Is CentOS 5.0 Worth Every Penny?

Posted by jun auza On 10/05/2007
Is CentOS 5.0 Worth Every Penny?: CentOS is a Linux distribution based on the ever reliable Red Hat Enterprise Linux (RHEL). The name stands for Community ENTerprise Operating System and is not in any way related to a coin :-) The main purpose of CentOS is rebuilding the commercial RHEL and makes it available to those who want the reliability of an enterprise class operating system minus the cost.

I have used Fedora and RHEL before but have never tried any of their derivative distros. Then just recently, a new version of CentOS live CD was released so I got curious and wanted to try it out. I downloaded the almost 700MB ISO, and for my 384 kbps broadband connection it took about 7 hours to complete. Again, I utilized the very handy VMWare for testing as with most Linux distros I have tried before, to see how well it performed without physically installing it on my HDD. It also helps save time and resources as I don’t have to burn the ISO to a CD to use it. So now I’m going to share some experiences I had using 5.0 CentOS.

Test Machine Specs:
Board: Intel Corporation D102GGC2
Processor: 3.40 GHz Intel Pentium D
Hard Drive: Samsung 80GB ATA with 8GB allocated to VM disk
Memory: 2GB DDR2 RAM with 512MB allocated to VM memory
Display: RADEON X300/X550 Series [Display adapter]

Intro:
The first version of CentOS, CentOS 3 build4-rc0, was released in the end of 2003. CentOS is 100% compatible rebuild of the Red Hat Enterprise Linux, in full compliance with Red Hat's redistribution requirements. CentOS has made its own name and become popular by ranking number 12 in Distrowatch.


Installation:
The download site for CentOS can be found here. The live CD cannot be used as an installer, take note of that. It’s made only for testing and as a rescue CD. So I booted CentOS and it detected every major component of the VMWare system. The funny part was when logging in; you can press enter and login as guest, or you can login as root. But what is the root password? Let’s play finders keepers! No, I will just give it to you. It’s: 12qwaszx.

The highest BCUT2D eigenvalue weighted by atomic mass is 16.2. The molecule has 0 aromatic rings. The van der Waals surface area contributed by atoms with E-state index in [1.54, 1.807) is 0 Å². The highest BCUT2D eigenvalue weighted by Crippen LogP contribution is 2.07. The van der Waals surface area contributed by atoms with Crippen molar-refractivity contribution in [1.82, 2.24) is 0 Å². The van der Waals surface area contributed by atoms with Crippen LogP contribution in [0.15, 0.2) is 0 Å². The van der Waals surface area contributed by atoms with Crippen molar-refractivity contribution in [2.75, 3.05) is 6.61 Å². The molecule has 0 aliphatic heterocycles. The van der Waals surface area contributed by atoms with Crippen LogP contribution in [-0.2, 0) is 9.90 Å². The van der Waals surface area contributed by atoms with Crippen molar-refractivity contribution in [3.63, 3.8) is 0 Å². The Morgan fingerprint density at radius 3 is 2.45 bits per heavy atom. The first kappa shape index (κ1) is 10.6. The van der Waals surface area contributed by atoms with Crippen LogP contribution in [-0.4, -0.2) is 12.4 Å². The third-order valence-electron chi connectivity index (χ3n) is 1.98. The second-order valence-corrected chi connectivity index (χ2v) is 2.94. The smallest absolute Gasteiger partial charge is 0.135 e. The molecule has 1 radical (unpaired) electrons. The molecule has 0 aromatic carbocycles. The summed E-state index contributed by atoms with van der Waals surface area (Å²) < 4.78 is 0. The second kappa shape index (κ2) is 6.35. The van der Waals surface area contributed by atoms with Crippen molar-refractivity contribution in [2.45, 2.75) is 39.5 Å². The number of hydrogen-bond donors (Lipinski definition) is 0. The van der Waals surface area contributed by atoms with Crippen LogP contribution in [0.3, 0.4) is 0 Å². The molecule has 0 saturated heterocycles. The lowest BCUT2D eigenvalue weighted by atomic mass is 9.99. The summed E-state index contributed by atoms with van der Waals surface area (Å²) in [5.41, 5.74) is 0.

Look and Feel:
The highest set of resolution I can have on my 19 inch screen monitor is only 800x600. CentOS has a GNOME desktop and a very Fedora-like theme which is plain and simple. There are no extra wallpapers except for the few already included by default in Gnome. There’s nothing really fancy to see except for the Desktop Effects icon that will let you activate Compiz with just a few clicks. That is if you have a capable graphics card.


Package Management:
A good lineup of software is included in the live CD. There’s OpenOffice.org 2.0.4, Firefox 1.5.0.10, Thunderbird 1.5.0.10, Gaim 2.0.0, Scribus 1.3.3, XChat 2.6.6, K3b 0.12.17 and GIMP 2.2.13. As a rescue CD, there is a full set of LVM and RAID command line tools; QTParted; Nmap and NMapFE; graphical traceroute; Samba 3.0.23c with CIFS kernel support to connect to Windows file shares; system log viewer; GUI hardware device manager. The only setback is that the CD has a non writable /usr directory, which means it is not able to have additional software installed on it after boot-up.


Stability:
It is based on RHEL so there’s no doubt about CentOS's stability. I have tried opening numerous programs without encountering problems. I also successfully ran several Python scripts with it. I really didn’t find CentOS to be that fast but it works and most if not all of the included applications are functional. As a live CD only, I could say that it is solid enough.


Conclusion:
So is CentOS 5.0 worth every penny? Not really. A live CD of its size should have been a little more complete. Even the smaller-sized Zenwalk can do much better than CentOS live. If its main purpose is merely for testing or for rescuing a broken system, lots of mini distributions can do the job just the same. CentOS 5.0 live CD edition shouldn’t have been released in the first place because it is not ready yet. For now, I wouldn’t recommend downloading it because it’s just a waste of time. But to those who are really eager to try CentOS, perhaps the DVD installer version will do just fine based on the good things I’ve heard about it in some reviews. Maybe I will download that version also, that is after I have fully recovered from my disappointment with the Live CD. However, I still consider CentOS as one of the best Linux web servers around.

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